I got a note earlier this week – WorkSimple, a pretty innovative SaaS play in the performance/social recognition space, is closing its doors in a matter of days. Here’s the email that went out from Morgan Norman, the founder:
After exhausting all options, we are forced to close WorkSimple. We’re devastated to have to shut down the service, but unfortunately due to capital constraints, we have no choice.
It has been an incredible journey and we’re heartbroken not to be able to continue on. We’ve created the Social Performance space with you and demonstrated that there is significant demand for this type of service, but not yet enough demand to support what the company needs.
We have an incredible community of customers and partners across the globe that have helped shift how we work together. We believe this will continue in the marketplace.
What about the app?
We’ll keep the platform running through February after which we will have to shut it down; however, we recommend you begin taking data off the application as soon as possible.
The simplest way to get goal data is via exports in the reporting section of the application. If you are a paying customer and need exports beyond what reporting provides, please email help.
We’re grateful you chose WorkSimple, and we’re very sorry to have let you down.
The WorkSimple Team
Some of you are saying “so what?” I was shocked to get this email, as I had demoed the product in 2012 and included WorkSimple solution in a shortlist of 5 providers to consider for clients Kinetix helped revamp their approach to performance in 2012. WorkSimple had a great solution. Here’s how they describe themselves on their website:
WorkSimple began with a simple idea – what if there was a way to measure people on actual results and work. And Social Goals was born.
We decided to create the industry’s first social performance platform based on actual work and social goals that happen throughout the workday. It would be designed for everyone, every employee, it would be easy to use, and would focus on communication, visibility, transparency, with a game changing user experience.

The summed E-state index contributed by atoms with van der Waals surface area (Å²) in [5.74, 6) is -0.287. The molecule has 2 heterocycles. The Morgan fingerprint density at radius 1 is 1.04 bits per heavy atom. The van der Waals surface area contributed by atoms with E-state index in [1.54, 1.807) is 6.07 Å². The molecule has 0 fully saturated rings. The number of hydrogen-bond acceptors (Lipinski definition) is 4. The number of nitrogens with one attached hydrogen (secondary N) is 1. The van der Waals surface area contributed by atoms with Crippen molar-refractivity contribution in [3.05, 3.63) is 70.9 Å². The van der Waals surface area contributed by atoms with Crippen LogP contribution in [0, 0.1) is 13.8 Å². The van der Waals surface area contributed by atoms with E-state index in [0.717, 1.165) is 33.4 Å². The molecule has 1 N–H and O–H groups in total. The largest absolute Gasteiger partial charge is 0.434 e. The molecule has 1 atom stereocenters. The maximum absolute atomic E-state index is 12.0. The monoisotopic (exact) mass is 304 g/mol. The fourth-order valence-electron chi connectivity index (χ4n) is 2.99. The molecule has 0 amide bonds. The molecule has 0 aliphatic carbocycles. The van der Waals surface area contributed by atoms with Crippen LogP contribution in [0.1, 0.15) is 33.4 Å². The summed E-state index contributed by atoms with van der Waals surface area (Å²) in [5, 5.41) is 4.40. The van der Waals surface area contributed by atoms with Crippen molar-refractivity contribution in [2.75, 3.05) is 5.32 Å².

We learned along the way that employees love social goals. They knew for the first time what was expected of them and what they could expect from the company. They could see what others are working on, and how their job role and goals impacted the greater objectives of theirs peers, team and company.
Managers and employees used their goals as discussion guides on a weekly basis. Problems were getting solved, employee coaching and performance feedback was emerging, performance behaviors were discovered, and engagement was happening.
Our vision and platform is on track to fundamentally change the way employees and companies view performance and each other. We help build your performance network in a single day.
WorkSimple attempted to merge the social revolution with performance management, with its solution asking for employees to enter the things they were working on, then receive feedback on how they were doing from other employees – a recognition play built into the solution. In recent releases, they had matured the product to the point where managers could roll up that goal setting and feedback process into an actual, traditional performance review – something I thought they needed to do to meet the need of traditional organizations.
Sadly, the biggest barrier to the solution was probably getting all your employees to use the system on a daily basis to show what they were working on, what areas of focus that rolled up to, and also to give feedback and recognition to others.
Translation: User Adoption is a bitch.
Worksimple had a pretty kick-@$$ team. They swung for the fences on the future of performance management. They got it right in many ways. I’m guessing they were 5-10 years ahead of the curve. The lameness of our approach to performance management globally couldn’t catch up to them.
And that reality is why you probably never heard of them, which stinks. For them and you.
Bay area companies – check out the talent at WorkSimple – there are some great folks who are free agents.
Kris Dunn is a Partner and CHRO at Kinetix, a national RPO firm for growth companies headquartered in Atlanta. He’s also the founder Fistful of Talent (founded in 2008) and The HR Capitalist (2007) – and has written over 70 feature columns at Workforce Management magazine. Prior to his investment at Kinetix, Kris served in HR leadership roles at DAXKO, Charter and Cingular. In his spare time, KD hits the road as a speaker and gives the world what it needs – pop culture references linked to Human Capital street smarts.